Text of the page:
Analyses of testing data from fall 2020 indicate the transition to remote learning has resulted in significant learning loss, particularly among low-income and minority students. Using data from the online learning platform Zearn, economists at the Harvard Opportunity Insights project found large losses in math learning for low-income students, whereas students from affluent backgrounds saw gains. This has exacerbated fears that the pandemic is widening the already large achievement gap between students from different income and racial/ethnic groups. The COVID-19 crisis has also had a worrisome impact on students' emotional health — particularly among full-time remote learners, for whom supportive networks of teachers and friends have been disrupted.Findings from the Distance and Disruption study correspond with those of a separate survey of 1,549 Massachusetts parents with school-aged children conducted in October and November 2020. That study found significant gaps by income and racial/ethnic group in access to in-person schooling, and parents of children in remote-learning situations — particularly hybrid in-person/remote arrangements — were more likely to feel their child was falling behind grade level.The Distance and Disruption study further adds to our understanding of the transfer to remote learning by exploring students' perspectives on specific differences in the quality of learning experiences between the in-school and at-home environments. Such differences are a critical link in explaining why remote-learning students are more likely to experience negative outcomes.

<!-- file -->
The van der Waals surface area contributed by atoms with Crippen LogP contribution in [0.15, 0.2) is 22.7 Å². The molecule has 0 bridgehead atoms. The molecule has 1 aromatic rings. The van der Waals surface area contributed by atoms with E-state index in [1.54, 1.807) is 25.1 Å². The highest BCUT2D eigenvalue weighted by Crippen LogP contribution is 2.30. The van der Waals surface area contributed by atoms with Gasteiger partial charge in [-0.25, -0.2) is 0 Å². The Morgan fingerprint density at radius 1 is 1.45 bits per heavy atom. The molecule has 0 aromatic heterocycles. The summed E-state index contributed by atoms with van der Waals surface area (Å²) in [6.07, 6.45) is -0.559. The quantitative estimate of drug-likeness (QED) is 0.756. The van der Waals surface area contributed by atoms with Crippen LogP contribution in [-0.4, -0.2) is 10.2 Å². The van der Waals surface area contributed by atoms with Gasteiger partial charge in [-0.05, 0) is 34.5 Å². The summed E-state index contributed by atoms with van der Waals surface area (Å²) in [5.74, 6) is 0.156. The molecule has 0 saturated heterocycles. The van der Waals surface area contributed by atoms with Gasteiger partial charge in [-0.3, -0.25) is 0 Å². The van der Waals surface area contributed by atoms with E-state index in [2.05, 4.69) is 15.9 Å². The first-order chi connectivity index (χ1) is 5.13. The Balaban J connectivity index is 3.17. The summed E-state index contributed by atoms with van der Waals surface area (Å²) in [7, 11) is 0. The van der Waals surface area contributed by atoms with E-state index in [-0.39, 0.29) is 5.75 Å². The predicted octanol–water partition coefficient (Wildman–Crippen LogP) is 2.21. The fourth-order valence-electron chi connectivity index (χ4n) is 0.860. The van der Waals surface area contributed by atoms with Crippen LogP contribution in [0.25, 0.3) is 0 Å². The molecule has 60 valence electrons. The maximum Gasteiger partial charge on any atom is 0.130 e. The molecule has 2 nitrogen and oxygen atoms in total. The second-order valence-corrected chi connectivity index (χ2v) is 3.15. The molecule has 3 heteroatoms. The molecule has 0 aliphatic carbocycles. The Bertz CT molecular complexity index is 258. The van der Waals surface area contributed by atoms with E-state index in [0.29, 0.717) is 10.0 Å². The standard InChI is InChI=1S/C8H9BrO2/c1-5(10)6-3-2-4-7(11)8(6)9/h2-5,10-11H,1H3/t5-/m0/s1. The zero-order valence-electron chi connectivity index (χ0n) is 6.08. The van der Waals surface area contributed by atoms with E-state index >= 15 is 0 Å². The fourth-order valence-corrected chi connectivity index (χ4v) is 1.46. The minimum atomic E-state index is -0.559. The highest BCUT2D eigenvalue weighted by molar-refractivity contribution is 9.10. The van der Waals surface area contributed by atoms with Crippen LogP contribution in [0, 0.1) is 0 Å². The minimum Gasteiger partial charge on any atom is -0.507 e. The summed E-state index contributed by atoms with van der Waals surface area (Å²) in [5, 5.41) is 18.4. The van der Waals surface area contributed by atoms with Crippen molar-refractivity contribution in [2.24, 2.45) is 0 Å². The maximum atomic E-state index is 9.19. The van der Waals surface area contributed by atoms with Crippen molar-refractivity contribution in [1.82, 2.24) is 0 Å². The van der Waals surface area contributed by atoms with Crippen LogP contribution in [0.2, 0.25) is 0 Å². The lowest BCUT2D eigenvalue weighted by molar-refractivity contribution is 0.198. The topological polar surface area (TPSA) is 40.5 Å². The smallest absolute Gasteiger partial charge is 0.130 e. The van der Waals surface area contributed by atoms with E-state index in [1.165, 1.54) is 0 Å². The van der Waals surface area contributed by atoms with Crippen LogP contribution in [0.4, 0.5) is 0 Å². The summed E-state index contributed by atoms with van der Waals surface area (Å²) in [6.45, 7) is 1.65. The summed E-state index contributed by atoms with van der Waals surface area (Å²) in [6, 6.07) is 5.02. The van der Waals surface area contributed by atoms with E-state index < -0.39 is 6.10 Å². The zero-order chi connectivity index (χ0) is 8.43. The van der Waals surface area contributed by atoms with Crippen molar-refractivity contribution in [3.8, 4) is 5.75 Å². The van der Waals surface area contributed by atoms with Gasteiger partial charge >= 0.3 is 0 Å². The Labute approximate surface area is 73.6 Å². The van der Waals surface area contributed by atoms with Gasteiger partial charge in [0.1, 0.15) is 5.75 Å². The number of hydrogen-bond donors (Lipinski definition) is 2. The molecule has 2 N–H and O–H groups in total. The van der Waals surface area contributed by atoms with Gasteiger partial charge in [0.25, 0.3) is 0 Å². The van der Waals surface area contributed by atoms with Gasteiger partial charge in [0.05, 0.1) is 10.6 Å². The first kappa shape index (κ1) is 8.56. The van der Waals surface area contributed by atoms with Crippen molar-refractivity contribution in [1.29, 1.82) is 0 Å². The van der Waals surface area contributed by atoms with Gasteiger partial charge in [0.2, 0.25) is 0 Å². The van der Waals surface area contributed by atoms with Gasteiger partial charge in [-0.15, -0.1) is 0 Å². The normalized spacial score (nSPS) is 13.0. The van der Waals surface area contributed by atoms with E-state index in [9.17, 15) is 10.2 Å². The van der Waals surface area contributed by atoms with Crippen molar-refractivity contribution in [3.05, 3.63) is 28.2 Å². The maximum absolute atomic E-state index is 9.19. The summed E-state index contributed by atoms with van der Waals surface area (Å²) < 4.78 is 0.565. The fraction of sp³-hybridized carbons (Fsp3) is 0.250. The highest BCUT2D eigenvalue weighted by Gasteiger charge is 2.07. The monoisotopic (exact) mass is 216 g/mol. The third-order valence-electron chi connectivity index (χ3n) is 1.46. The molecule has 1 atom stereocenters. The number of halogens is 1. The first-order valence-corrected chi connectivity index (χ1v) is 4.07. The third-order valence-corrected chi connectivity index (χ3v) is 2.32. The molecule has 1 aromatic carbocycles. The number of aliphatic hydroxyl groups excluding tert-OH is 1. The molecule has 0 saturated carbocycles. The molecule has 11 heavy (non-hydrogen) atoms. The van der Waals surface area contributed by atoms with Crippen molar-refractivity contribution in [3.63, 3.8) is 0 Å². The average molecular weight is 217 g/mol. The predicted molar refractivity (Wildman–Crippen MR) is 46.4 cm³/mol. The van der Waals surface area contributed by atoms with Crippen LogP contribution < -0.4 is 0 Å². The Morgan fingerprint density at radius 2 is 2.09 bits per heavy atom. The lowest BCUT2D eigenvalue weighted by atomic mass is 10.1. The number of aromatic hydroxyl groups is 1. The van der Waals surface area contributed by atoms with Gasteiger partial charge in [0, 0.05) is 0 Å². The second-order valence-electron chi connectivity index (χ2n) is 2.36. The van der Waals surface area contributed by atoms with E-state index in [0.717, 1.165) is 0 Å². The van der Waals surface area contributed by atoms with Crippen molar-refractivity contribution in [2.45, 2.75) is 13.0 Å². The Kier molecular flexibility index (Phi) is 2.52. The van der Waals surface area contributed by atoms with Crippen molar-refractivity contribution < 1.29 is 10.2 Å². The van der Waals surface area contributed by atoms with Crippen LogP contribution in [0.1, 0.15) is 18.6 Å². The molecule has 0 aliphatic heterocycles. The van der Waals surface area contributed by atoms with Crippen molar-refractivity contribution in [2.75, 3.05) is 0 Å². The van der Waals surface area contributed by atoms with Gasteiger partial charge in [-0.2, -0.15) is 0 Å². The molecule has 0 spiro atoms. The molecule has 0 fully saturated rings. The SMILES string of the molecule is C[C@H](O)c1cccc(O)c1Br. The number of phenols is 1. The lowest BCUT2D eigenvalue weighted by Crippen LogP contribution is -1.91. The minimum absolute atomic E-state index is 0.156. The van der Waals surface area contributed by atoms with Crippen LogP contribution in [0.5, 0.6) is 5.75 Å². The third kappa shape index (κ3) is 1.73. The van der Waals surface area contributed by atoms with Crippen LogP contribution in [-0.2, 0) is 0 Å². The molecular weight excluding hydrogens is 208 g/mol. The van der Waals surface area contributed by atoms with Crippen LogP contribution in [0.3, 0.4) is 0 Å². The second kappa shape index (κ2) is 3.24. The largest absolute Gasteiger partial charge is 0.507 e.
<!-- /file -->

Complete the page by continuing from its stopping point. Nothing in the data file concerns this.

A sharp increase in working from home could also spell huge changes in commuting patterns. Massachusetts residents say they will probably be making fewer trips as the state emerges from coronavirus crisis, but more of those trips will be by themselves, according to a new statewide poll out today. On balance, residents expect to drive or walk more, and use all types of shared or public transportation mode less.In all, 35% of residents say they will ride the MBTA subway less than before, and 33% say the same of the commuter rail. Among the most frequent transit users, 44% say they will ride the subway less, and 45% expect to drive more. Young people and Boston residents are among the groups indicating the biggest increases in driving.